So it’s no wonder that—amid all of that upheaval—new relationship dynamics start to emerge. But, because of the way parental leave works in this country, for millions of families, those new dynamics emerge while one member is largely absent: He’s already back at work.
When I was researching my book, I surveyed more than 2,000 women and asked them how much paid parental leave their spouses had. (The survey included same-sex couples and single moms, so that figures in.) Seven percent had four or more paid weeks; 65 percent had none. And in many cases when men had paid paternity leave, there was social pressure at work not to take it. One woman, who asked not to use her name in order to protect her husband’s job, shared that when her husband applied for parental leave he was ribbed by his colleagues. She was astonished. “It’s a family-friendly company,” she said. “All of these guys have kids.” It turned out that, while they were taking some time off when their children were born (one or two weeks, usually), no one was classifying it as parental leave. The cultural norm is that dads are the “providers,” marching back into the office as breadwinners, and women are the nurturers, cloistered at home while caring for an infant.
That perception is costly to women—literally. In a 2005 study, the Cornell sociologist Shelley Correll conducted a laboratory experiment in which participants rated the competency of a series of job applicants. Overall, she found that mothers rated as “less competent, less committed, less suitable for hire, promotion, and management training, and deserving of lower salaries.” Fathers, meanwhile, seemed to benefit from their status.
Women aren’t only losing out at the the office—they’re also losing out at home. Having a baby is an opportunity for a couple to reset as a family—to put into practice all their ideals about equal partnership. But the differential in family-leave policies inhibits that from the get-go.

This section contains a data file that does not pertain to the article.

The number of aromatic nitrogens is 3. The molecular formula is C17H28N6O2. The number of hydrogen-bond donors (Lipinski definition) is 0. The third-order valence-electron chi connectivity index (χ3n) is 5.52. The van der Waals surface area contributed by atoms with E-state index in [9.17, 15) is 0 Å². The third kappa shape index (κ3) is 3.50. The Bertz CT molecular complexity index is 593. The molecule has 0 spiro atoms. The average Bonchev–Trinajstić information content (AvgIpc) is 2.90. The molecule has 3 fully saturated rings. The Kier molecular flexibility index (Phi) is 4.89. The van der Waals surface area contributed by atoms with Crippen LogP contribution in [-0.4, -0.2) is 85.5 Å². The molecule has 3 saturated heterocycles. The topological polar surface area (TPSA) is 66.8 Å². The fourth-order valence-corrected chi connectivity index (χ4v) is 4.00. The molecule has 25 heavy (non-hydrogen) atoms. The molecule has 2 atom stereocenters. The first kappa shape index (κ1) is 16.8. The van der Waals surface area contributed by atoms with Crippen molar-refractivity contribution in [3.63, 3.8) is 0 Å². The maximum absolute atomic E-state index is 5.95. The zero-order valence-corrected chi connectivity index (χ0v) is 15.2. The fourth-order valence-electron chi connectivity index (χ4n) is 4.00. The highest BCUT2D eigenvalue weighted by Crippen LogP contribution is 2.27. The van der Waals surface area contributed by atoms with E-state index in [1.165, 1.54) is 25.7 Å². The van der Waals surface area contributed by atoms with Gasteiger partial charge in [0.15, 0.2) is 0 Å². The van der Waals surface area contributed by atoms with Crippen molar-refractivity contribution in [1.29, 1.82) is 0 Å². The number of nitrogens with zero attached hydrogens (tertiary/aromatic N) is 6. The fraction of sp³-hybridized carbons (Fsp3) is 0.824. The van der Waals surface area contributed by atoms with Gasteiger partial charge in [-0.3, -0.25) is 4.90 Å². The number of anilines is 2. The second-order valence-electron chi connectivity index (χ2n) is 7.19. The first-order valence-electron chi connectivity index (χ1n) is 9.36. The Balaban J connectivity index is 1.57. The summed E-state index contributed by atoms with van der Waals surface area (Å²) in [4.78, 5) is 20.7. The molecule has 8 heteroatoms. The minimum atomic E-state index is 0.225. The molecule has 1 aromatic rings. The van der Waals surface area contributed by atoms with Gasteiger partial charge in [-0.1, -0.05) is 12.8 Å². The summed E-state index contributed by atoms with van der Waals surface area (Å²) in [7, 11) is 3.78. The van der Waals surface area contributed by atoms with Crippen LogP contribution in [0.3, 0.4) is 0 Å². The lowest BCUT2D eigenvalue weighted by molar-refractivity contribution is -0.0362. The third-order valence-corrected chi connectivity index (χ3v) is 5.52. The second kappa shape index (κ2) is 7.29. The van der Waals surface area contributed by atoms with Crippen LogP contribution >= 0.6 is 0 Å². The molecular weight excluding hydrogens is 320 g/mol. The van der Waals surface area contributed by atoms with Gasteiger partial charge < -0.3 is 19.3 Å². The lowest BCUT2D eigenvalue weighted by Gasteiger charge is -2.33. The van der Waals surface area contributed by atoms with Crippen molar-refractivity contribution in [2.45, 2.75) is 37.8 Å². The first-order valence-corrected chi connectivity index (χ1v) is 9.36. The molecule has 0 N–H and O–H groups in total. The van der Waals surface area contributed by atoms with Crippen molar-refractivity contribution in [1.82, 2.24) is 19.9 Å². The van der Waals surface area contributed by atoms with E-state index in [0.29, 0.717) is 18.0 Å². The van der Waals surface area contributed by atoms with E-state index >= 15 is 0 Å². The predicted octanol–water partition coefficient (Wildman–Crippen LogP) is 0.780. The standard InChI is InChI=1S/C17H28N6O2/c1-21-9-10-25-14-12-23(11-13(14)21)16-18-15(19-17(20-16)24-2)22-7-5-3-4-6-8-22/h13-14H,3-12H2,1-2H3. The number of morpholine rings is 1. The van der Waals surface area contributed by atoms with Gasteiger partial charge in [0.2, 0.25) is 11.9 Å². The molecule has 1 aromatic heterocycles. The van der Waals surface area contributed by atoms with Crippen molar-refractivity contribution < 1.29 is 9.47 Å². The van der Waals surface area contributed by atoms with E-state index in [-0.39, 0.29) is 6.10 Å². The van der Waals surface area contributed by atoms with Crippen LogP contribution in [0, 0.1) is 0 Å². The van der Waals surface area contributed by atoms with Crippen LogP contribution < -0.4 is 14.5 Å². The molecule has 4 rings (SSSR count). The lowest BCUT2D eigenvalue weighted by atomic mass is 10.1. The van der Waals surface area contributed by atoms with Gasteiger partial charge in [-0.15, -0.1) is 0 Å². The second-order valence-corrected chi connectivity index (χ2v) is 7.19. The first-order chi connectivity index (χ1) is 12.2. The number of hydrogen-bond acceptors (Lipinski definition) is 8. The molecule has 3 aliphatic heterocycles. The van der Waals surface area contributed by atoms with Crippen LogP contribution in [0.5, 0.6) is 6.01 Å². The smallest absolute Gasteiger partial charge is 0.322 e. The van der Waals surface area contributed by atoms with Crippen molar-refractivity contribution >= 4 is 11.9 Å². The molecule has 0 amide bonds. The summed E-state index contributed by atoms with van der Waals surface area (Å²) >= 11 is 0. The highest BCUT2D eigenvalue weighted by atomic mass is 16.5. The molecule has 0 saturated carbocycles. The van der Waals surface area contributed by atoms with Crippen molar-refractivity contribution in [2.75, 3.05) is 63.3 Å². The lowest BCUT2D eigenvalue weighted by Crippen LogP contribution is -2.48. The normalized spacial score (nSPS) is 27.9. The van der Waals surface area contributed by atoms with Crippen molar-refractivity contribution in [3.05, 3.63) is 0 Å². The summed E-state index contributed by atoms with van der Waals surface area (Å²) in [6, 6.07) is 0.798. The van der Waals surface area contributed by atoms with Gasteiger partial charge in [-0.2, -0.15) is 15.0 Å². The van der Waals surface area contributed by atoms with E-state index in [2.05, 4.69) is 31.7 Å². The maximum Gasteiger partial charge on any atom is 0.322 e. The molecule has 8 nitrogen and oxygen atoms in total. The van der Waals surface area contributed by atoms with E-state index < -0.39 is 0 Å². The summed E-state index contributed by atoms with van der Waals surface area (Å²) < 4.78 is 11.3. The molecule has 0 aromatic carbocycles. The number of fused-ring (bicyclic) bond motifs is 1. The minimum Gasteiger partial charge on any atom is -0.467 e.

Being a parent isn’t much different from starting a new job. At the beginning, new employees are overwhelmed: They have responsibilities to learn, an unknown context to understand. They might feel in over their heads or sometimes even not up to the job. But as time passes—at least four weeks, but often three or even six months—they figure it out. They build up their competence and confidence, and that’s due in part to exposure and practice.
When women are home on maternity leave, they’re settling into another new job: They’re developing their skills at soothing a fussy baby and becoming experts at washing a baby’s hair without getting soap in the baby’s eyes. They’re building muscle memory for dealing with burps, and they’re getting fluent in the foreign language of baby cries.
It makes sense: The mothers are around to do these things. When it’s time to go back to work, mothers are already so much better at those tasks that they often keep doing them unilaterally, even though she and her husband are now both at work. Over time, she takes ownership of the mundane stuff that goes into caring for a family: screening babysitters or prepping for daycare, deciding what to have for dinner tonight, and arranging outings with other families. As Kay Moffett, the head of marketing and communication for a charter-school network, calls it, the “administrivia of family life.” Sure, mom will delegate tasks to dad, but sharing an equal sense of responsibility is a much higher hurdle.